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Indian J Exp Biol. 1997 May;35(5):427-37.

Photoperiodism in higher vertebrates: an adaptive strategy in temporal environment.

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Department of Zoology, University of Lucknow, India.


Life on earth is subjected to strict regimen of cyclical changes. Of all geophysical changes, the most prominent are the daily changes between day and night and the regular succession of annual seasons. Synchronization to environmental day-night and seasonal cycles is key to survival. Night-time and day-time environments differ in illumination, temperature, food supplies and predators. Organisms have, therefore, developed highly specialized temporal programmes to get better adapted to activity either during night or during the day. Many species use annual cycle of changes in daylength as "calendar" to synchronize and/or to time their daily and seasonal physiological and behavioral functions. This is described as photoperiodism. The minimum daylength (photoperiod) that will induce a physiological response is the "critical daylength" (CD). CD requirement is quite stringent. CD is species-specific; CD may be response-specific as well. Switching 'on' and 'off' the seasonal responses in many species is regulated by the development of photorefractoriness-a phenomenon when organism remains no longer capable to continue its stimulatory response to a photoperiod. Photorefractoriness may be qualitatively different between species. Broadly, two categories of photorefractoriness are described: absolute refractoriness and relative refractoriness. What causes photorefractoriness and at what level in the brain photorefractoriness occurs are unknown. A photoperiodic response system has three principal components: a photoreceptor that interprets photic input, a clock that measures photic signal, and a neurosecretory system that translates photic signal into endocrine secretions. Both retinal and extra-retinal structures are involved in the photoperiodic photoreception. In insects, mollusks, crustaceans, fishes, amphibians, reptiles and birds, the photoreception occurs largely through extra-retinal photoreceptors (ERRs) localized in the hypothalamus. In adult mammals, brain photoreceptors are apparently absent and light input is only through eyes. Endogenous circa-rhythms believed to be involved in photoperiodism are synchronized to changes in illumination of the environment with either the time of day (circadian rhythm) or the season of the year (circannual rhythm). The Suprachiasmatic nuclei (SCN) of the hypothalamus in mammals function as the clock. The SCN monitors the photoperiodic message and decodes it by dictating the changes in rhythm in melatonin secretion in the pineal gland. The hypothalamic paraventricular nuclei (PVN) are also an integral component of the neural network mediating photoperiodism in mammals. The location of SCN homologue and the role of PVN in mediating photoperiodism in non-mammalian vertebrates is still unclear. Furthermore, how various components of photo-neuroendocrine circuitry are functionally linked together is unknown.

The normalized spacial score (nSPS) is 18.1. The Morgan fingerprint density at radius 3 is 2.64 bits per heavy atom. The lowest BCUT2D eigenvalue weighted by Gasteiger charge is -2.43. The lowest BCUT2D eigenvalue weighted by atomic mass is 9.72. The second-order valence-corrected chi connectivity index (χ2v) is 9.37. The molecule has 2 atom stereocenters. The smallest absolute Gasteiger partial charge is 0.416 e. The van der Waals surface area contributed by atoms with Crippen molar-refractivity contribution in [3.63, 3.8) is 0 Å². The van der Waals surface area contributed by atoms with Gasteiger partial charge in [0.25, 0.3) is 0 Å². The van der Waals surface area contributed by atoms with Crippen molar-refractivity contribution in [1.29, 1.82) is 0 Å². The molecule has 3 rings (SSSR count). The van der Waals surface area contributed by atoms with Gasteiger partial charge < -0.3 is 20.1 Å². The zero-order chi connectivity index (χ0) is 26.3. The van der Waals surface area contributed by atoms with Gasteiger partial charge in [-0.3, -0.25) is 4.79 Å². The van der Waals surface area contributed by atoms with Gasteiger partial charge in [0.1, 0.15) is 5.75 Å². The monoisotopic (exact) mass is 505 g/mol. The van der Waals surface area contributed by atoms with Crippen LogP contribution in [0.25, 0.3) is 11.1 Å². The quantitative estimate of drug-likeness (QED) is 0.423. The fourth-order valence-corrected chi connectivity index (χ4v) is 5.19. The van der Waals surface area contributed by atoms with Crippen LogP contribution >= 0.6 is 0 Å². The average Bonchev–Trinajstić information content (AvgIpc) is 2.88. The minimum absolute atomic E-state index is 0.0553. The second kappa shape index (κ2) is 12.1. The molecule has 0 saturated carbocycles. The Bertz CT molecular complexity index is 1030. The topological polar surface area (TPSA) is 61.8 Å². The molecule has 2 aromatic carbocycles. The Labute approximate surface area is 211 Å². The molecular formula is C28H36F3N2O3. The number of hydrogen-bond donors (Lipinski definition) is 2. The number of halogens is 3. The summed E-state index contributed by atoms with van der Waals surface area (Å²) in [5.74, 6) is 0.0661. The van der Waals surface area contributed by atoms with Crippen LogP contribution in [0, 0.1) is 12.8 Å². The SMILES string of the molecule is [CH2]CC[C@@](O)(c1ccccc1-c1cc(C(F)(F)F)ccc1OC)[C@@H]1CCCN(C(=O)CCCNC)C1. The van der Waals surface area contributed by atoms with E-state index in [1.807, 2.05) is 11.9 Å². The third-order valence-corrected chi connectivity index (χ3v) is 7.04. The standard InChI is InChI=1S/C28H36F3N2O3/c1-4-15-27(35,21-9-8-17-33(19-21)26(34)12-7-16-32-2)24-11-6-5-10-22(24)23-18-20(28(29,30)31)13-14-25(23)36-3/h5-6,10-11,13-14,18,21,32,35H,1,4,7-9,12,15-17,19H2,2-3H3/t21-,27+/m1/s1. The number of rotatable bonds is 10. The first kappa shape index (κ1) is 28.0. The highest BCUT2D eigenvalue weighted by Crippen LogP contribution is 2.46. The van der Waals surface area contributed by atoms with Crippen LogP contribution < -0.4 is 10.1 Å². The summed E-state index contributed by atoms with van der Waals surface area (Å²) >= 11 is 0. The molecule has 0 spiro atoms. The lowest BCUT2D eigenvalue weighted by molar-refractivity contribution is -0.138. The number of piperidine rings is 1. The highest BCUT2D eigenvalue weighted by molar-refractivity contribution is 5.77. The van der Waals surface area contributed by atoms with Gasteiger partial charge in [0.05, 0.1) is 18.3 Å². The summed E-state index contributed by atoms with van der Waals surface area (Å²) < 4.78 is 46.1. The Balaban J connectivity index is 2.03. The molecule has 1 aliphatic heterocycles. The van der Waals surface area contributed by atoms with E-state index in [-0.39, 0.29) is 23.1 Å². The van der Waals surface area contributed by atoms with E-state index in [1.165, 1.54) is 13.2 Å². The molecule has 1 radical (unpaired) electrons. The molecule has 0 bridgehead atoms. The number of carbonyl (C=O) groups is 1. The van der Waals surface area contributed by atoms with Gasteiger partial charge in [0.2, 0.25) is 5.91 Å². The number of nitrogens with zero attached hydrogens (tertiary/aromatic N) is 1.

[Indexed for MEDLINE]

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